Theater bombing draws Paro home

by Martha I. Fernandez
Features Editor

Georgji Paro, a visiting theater director from Croatia, may return to his homeland earlier than planned due to a bomb that hit the National Theater, which he manages, Tuesday night.

Paro was informed of the disaster when his secretary at the theater called him at about 4 a.m. Wednesday. As of now, he plans to stay until Monday, but confesses that if summoned, he will leave as soon as possible.

Paro hopes to stay until Monday to be present at the first series of “Medea” performances set to begin this weekend. Paro is directing the Greek tragedy during his visit to ULV.

“’Medea’ can go on without me,” he said. “I have to be back with the people I’m responsible for and share their fate.”

The theater, located in the capitol city of Zagreb, was hit around 9:30 p.m. when Serbs bombed the building, injuring 17 dancers rehearsing inside.

“War is a terrifying thing. But this isn’t a war, it is an act of terrorism,” he said.

The glass ceiling collapsed, shattering as it hit the concrete. The injured dancers mainly suffered cuts and none have been reported as critical.

“It is such a fragile profession, that if they’re injured, who knows if they can dance again,” he said.

The building was hit by a missile-driven cluster bomb which Paro describes as a mass of shell-like bombs that scatter once they hit the ground.

“Cluster bombs are dedicated to children,” Paro said. “They’re very beautiful and are meant to be picked up.”

He said that after the explosion, a metal plate with the words “Croatian National Theater” imprinted on it was found among the debris.

“They were saluting what they did,” he said.

The bomb was one of six that hit the Croatian capitol this week. Also bombed were the children’s hospital and the Croatian Academy of Art and Sciences, the first target. At this first bombing about 200 people were injured and five were found dead.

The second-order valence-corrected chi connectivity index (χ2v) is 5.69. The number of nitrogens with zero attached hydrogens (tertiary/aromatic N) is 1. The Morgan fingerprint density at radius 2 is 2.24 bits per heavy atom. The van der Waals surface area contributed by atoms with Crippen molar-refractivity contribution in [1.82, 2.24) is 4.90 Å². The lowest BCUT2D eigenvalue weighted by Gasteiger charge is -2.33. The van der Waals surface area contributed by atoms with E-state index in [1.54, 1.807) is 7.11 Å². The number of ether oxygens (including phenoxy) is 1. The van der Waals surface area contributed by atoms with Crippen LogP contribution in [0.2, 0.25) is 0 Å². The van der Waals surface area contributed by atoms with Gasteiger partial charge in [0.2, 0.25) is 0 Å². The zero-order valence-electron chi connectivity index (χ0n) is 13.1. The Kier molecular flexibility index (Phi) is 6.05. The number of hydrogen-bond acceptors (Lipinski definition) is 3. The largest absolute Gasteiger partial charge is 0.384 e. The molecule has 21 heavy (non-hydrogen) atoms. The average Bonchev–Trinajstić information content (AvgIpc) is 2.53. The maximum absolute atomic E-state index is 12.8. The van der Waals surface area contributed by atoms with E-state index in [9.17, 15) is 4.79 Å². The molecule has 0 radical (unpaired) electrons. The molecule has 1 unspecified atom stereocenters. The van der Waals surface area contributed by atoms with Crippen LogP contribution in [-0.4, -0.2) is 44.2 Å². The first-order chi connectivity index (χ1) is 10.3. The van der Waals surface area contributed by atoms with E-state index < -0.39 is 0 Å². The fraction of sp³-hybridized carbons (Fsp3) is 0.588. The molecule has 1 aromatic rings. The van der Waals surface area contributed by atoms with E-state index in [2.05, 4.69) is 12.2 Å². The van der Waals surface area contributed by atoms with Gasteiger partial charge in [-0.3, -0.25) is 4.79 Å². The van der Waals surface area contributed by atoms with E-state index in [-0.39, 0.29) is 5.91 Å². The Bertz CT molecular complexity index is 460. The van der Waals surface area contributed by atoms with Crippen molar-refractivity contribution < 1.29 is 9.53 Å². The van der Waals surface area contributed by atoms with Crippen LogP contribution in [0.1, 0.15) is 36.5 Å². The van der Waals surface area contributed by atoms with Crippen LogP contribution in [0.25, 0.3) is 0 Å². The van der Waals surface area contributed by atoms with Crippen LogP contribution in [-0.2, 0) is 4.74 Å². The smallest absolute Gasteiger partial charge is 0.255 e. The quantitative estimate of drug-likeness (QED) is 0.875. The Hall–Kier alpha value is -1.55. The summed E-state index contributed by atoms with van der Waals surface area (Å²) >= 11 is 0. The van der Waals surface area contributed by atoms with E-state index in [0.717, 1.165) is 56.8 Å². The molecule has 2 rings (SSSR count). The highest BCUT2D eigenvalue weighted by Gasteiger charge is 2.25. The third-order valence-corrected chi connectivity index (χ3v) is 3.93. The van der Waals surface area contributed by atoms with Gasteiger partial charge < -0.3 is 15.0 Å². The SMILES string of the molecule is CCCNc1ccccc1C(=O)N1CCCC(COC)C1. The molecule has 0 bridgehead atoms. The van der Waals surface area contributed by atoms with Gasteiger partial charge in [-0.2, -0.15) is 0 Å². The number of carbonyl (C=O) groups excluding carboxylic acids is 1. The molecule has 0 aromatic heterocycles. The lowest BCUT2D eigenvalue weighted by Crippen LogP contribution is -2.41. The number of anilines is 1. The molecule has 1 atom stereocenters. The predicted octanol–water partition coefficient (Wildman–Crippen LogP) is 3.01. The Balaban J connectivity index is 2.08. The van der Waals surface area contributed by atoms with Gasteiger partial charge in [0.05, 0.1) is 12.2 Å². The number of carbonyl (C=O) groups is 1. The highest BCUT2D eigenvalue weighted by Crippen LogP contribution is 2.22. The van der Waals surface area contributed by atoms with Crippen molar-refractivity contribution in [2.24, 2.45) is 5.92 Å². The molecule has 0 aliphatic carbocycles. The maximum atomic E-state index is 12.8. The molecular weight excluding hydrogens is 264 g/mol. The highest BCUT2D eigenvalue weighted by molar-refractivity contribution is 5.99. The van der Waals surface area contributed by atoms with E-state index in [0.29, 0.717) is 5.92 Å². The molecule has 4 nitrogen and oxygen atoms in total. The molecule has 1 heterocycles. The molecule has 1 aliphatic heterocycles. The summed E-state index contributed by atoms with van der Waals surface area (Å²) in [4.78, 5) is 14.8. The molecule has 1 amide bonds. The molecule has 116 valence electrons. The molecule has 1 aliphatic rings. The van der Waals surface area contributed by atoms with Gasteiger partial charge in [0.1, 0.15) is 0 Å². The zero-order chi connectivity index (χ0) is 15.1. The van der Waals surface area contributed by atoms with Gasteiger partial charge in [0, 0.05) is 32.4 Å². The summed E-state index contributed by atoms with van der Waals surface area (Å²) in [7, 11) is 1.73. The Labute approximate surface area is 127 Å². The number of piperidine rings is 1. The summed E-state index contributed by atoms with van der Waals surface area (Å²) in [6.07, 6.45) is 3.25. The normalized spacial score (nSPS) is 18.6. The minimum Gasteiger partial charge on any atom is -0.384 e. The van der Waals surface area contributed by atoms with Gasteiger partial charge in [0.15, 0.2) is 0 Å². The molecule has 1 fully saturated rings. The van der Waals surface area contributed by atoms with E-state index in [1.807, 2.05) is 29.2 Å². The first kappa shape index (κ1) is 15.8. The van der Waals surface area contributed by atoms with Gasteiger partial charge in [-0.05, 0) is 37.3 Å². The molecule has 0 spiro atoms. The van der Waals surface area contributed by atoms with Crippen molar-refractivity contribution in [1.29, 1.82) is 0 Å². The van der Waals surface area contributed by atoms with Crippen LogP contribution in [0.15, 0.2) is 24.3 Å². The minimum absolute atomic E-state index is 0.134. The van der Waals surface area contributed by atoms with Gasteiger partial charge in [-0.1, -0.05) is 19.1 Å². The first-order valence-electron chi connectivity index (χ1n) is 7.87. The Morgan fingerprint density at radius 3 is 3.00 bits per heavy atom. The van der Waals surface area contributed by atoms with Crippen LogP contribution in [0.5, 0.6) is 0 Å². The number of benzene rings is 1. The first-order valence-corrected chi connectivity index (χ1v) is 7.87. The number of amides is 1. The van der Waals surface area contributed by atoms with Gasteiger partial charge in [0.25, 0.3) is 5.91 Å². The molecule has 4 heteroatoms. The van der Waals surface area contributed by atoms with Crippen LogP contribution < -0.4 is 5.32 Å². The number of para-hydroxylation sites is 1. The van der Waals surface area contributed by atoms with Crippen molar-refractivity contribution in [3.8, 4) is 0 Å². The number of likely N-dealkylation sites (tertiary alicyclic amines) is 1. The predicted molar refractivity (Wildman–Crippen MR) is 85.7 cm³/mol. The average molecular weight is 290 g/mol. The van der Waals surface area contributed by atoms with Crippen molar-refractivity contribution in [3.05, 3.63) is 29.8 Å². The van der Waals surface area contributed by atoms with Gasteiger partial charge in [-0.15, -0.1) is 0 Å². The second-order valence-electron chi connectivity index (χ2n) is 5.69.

Paro believes that the Serbs are trying to destroy cultural centers of the city.

“It’s cultural identity that they’re after,” he said. “They want to scare people with the bomb.”

For the past two years, the theater has been working on forming an international ballet company. Dancers and choreographers from Croatia, Austria, Hungary, Slovakia, Poland, Slovenia and the Czech Republic were some of the countries involved in the production.

“The project was ballet dancers from various countries to make an international company,” he said. “Croatia National Theater was chosen to create that company because it has an excellent ballet theater.”

The company was to perform three original ballet pieces by Dutch choreographers and tour Europe this summer and fall.

After the bomb, those who could leave returned to their homelands.

“After this, the project will not be done,” said Paro.

Paro has been the artistic and general manager for the past four years, when he was appointed to the position by the minister of culture.

Paro’s family has been reported to be fine and uninjured in the bombings.

The incident may also put a dent in the plans of a few theater students who were planning to travel to Croatia in the summer to take part in a theater festival.

The city of Split on the coast of the Adriatic Sea hosts the activity, which would have added some American acclaim this summer.

“I wanted to introduce some sort of international theater campus,” he said.

Paro was appointed to make a connection with American universities to host workshops and training with the goal of performing a production at the end of the summer.

“With this kind of instability in Croatia, you can never tell,” he said. “Maybe we’ll do it if the war cools off. If not we’ll have to wait another year.”

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